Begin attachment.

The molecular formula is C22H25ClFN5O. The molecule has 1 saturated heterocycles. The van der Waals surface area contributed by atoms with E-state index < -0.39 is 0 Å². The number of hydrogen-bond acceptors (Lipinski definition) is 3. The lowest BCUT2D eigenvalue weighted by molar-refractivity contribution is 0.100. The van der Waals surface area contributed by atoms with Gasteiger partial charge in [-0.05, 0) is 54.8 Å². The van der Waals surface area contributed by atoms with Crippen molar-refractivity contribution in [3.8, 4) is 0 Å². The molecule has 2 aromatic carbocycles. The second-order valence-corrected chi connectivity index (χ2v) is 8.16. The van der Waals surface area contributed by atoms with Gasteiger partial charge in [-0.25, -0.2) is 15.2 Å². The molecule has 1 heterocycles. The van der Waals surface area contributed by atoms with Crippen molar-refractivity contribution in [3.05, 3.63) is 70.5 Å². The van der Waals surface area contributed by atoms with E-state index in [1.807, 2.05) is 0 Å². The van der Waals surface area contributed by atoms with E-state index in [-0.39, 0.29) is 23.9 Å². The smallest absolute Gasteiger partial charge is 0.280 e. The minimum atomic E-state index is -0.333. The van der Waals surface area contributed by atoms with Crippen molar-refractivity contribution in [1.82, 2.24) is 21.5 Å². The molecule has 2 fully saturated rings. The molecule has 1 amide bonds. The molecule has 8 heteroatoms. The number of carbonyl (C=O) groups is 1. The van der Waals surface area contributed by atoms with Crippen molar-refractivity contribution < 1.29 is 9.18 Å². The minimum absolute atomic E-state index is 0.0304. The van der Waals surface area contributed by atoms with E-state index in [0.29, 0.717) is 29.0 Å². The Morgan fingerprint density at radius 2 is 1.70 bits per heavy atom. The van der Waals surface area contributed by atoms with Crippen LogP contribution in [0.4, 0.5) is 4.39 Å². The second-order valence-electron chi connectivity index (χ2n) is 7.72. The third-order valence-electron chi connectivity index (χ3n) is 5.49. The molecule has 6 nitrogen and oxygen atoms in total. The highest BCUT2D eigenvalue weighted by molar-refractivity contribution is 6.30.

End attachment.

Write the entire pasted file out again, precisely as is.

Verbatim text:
The molecular formula is C22H25ClFN5O. The molecule has 1 saturated heterocycles. The van der Waals surface area contributed by atoms with E-state index < -0.39 is 0 Å². The number of hydrogen-bond acceptors (Lipinski definition) is 3. The lowest BCUT2D eigenvalue weighted by molar-refractivity contribution is 0.100. The van der Waals surface area contributed by atoms with Gasteiger partial charge in [-0.05, 0) is 54.8 Å². The van der Waals surface area contributed by atoms with Crippen molar-refractivity contribution in [3.8, 4) is 0 Å². The molecule has 2 aromatic carbocycles. The second-order valence-corrected chi connectivity index (χ2v) is 8.16. The van der Waals surface area contributed by atoms with Gasteiger partial charge in [-0.25, -0.2) is 15.2 Å². The molecule has 1 heterocycles. The van der Waals surface area contributed by atoms with Crippen molar-refractivity contribution in [3.05, 3.63) is 70.5 Å². The van der Waals surface area contributed by atoms with E-state index in [1.807, 2.05) is 0 Å². The van der Waals surface area contributed by atoms with E-state index in [-0.39, 0.29) is 23.9 Å². The smallest absolute Gasteiger partial charge is 0.280 e. The minimum atomic E-state index is -0.333. The van der Waals surface area contributed by atoms with Crippen molar-refractivity contribution in [1.82, 2.24) is 21.5 Å². The molecule has 2 fully saturated rings. The molecule has 1 amide bonds. The molecule has 8 heteroatoms. The number of carbonyl (C=O) groups is 1. The van der Waals surface area contributed by atoms with Crippen molar-refractivity contribution < 1.29 is 9.18 Å². The minimum absolute atomic E-state index is 0.0304. The van der Waals surface area contributed by atoms with E-state index in [0.29, 0.717) is 29.0 Å². The Morgan fingerprint density at radius 2 is 1.70 bits per heavy atom. The van der Waals surface area contributed by atoms with Crippen LogP contribution in [0.4, 0.5) is 4.39 Å². The second-order valence-electron chi connectivity index (χ2n) is 7.72. The third-order valence-electron chi connectivity index (χ3n) is 5.49. The molecule has 6 nitrogen and oxygen atoms in total. The highest BCUT2D eigenvalue weighted by molar-refractivity contribution is 6.30.